ACT II

The princess anxiously awaits Maurizio at the villa (“Acerba voluttà”). When he appears she notices the violets and immediately suspects another woman but he quickly claims they are a gift for her. Grateful for her help at court, he reluctantly admits that he no longer loves her (“L’anima ho stanca”). The princess hides when her husband and the Abbé suddenly arrive, congratulating Maurizio on his latest conquest, who they think is Duclos. Adriana appears. She is astounded to learn that the Count of Saxony is Maurizio himself but forgives his deception. When Michonnet enters looking for Duclos, Adriana assumes that Maurizio has come to the villa for a secret rendezvous with her. He assures her that the woman hiding next door is not Duclos. His meeting with her, he says, was purely political and they must arrange for her escape. Trusting him, Adriana agrees. In the ensuing confusion, neither Adriana nor the princess recognize each other, but by the few words that are spoken each woman realizes that the other is in love with Maurizio. Adriana is determined to discover the identity of her rival, but the princess escapes, dropping a bracelet that Michonnet picks up and hands to Adriana.

 

ACT III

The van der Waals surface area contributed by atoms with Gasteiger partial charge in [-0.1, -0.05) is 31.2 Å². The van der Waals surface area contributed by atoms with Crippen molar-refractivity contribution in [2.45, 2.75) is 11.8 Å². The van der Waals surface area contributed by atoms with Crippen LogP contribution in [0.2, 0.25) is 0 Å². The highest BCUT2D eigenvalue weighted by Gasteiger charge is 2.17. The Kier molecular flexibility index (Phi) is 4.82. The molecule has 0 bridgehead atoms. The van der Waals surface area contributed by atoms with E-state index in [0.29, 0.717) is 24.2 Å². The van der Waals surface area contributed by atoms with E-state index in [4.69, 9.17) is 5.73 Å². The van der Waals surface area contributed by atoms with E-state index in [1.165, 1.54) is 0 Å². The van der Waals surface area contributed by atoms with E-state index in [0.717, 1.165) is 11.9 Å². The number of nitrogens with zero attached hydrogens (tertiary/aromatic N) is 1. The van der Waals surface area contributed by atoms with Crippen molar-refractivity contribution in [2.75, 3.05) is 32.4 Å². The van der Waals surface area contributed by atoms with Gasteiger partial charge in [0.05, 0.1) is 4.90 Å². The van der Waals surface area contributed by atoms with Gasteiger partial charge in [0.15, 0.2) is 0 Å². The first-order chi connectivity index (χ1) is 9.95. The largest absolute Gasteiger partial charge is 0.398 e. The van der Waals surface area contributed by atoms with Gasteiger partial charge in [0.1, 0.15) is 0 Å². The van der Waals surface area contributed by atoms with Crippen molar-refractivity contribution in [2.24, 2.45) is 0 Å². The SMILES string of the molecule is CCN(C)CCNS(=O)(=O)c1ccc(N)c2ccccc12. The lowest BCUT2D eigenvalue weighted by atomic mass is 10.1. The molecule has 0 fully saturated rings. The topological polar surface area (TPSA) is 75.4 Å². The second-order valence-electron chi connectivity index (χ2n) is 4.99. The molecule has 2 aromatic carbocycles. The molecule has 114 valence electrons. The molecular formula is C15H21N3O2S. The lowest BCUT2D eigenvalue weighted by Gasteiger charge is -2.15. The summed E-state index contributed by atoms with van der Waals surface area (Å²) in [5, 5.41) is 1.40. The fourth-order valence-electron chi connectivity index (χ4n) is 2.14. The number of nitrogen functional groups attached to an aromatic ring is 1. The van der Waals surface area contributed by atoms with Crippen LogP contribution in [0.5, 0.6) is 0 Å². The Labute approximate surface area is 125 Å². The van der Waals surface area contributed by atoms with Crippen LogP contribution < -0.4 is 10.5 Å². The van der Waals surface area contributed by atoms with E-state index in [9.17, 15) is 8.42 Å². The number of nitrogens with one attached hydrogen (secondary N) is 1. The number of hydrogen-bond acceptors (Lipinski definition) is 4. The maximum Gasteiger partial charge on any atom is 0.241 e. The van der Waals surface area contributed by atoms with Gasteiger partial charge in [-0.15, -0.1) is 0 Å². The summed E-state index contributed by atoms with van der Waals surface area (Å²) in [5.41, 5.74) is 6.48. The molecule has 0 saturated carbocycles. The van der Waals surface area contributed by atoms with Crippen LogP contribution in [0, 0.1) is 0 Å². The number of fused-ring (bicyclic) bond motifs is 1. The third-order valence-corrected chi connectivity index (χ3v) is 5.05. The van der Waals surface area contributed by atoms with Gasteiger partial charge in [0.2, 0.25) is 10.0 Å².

As preparations are under way for a party at her palace, the princess wonders who her rival might be. Guests arrive, among them Michonnet and Adriana. The princess recognizes Adriana’s voice as that of the woman who helped her escape. Her suspicions are confirmed when she pretends Maurizio has been wounded in a duel and Adriana almost faints. She recovers quickly, however, when Maurizio enters uninjured and entertains the guests with tales of his military exploits (“Il russo Mencikoff”). During the performance of a ballet, the princess and Adriana confront each other, in growing recognition that they are rivals. The princess mentions the violets, and Adriana in turn produces the bracelet, which the prince identifies as his wife’s. To distract attention, the princess suggests that Adriana should recite a monologue. Adriana chooses a passage from Racine’s Phèdre, in which the heroine denounces sinners and adulterous women, and aims her performance directly at the princess. The princess is determined to have her revenge.